Plastic pollution in our oceans poses a real threat to whales and dolphins. 56% of all whale and dolphin species, from small fish-eating dolphins to the largest filter feeding whales, have been recorded eating marine plastics they’ve mistaken for food. Plastic is #NotWhaleFood. Each and every one of us can help to keep the oceans plastic-free and secure a safe future for these amazing creatures.
— Whale and Dolphin Conservation


As an ocean ambassador for WDC's #NOTWHALEFOOD I travelled down to London to launch the campaign, highlighting several facts including 80% of marine litter comes from the land.  To prove our point we completed an "urban beach clean" around Parliament Square, removing 4 bags of cigarette butts and disposable plastic items, reducing the impact of this waste on landfill, the sea and ocean mammals. 

I never intended to be a whale and dolphin activist, but something stirred inside me when I saw pictures of pilot whales, killed for a traditional bloodsport in The Faroe Islands.  This was back in 2010...and after some research and networking I found myself on my way to my first demonstration, co founding Women for Whales, joining Surfers for Cetaceans, and starting quite an epic journey.   A journey which to me to Morocco, The Faroes and eventually Antarctica.  I got to dress up a whale in Panama and swim with blue whales in California, as well as volunteer with Ingrid Visser, one of the lead voices on wild orca.

My thoughts are now: that there is most definitely a place for radical activism, but I am not interested in pointing the finger of "blame or shame".  I would like to help educate how we can all help whales and dolphins, and with the issue of marine plastics, this is one way reducing, reusing and recycling can positively impact the lives whales and dolphins everywhere.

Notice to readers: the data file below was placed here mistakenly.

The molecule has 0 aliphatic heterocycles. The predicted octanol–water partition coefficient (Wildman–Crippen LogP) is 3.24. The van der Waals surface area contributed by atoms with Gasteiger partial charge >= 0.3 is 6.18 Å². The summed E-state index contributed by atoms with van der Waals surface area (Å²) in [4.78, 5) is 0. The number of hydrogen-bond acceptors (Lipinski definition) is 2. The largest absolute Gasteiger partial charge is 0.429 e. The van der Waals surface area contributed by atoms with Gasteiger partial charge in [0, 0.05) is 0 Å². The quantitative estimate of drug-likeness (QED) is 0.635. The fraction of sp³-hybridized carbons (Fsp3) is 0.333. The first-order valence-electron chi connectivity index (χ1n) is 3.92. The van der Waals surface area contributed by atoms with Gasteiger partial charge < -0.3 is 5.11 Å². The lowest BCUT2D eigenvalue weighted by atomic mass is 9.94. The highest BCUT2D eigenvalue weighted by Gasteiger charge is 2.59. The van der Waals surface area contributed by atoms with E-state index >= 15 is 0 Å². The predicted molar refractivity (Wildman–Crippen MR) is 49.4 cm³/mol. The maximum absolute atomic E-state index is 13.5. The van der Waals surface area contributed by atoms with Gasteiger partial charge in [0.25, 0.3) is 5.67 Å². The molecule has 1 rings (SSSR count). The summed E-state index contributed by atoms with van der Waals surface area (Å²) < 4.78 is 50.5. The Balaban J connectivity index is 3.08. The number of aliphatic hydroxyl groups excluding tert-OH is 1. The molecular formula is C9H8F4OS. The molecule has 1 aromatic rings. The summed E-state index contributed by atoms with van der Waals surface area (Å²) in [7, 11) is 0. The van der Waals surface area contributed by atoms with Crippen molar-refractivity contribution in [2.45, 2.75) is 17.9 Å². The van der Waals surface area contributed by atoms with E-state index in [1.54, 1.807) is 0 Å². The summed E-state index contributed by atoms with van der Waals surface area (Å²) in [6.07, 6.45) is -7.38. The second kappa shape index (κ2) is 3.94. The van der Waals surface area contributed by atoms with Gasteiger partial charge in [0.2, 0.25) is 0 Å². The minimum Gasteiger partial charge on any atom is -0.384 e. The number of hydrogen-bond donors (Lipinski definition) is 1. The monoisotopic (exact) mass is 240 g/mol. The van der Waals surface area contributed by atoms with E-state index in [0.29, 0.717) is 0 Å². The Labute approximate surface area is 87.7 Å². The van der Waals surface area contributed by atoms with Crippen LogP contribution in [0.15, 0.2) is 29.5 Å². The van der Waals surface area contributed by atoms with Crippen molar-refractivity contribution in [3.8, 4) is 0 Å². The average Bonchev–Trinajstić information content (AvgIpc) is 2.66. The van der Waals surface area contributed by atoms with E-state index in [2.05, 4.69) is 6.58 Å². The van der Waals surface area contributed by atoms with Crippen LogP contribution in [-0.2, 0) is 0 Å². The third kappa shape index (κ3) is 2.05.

This issue knows know polical agenda and we can all be part of the solution.  Post your pictures to WDC's social media with the tag #plastichero to highlight how you're making a change to help our oceans and marine life.


In the Sam Simon galley by Carolina A Castro.jpg

Women for Whales make a stand for Whale Freedom.

In 2010 Japan, Iceland and Norway proposed The International Whaling Commission to lift the ban on commercial whaling.  We joined Surfers for Cetaceans, Sea Shepherd and many other organisations during the demonstrations.  This was the beginning for W4W, who have taken a stance outside every IWC meeting since, holding intentional events under the banner of the International Whale Celebration in Morocco, Jersey, Panama and Slovenia. 


Visit the Website

We are delighted to launch our new Women for Whales website, a source of inspiration for all interested in making a difference for whales, dolphins and the oceans.  We are excited to focus on rebirthing W4W and creating the perfect eco retreats for mermaids in 2016.

Women for Whales  →


Women for Whales have an active portal on Facebook, connected to dedicated 7000 fans.  We share information in a conscious and positive way to help raise awareness of the plight of whales, dolphins and their ocean home.

Facebook Group →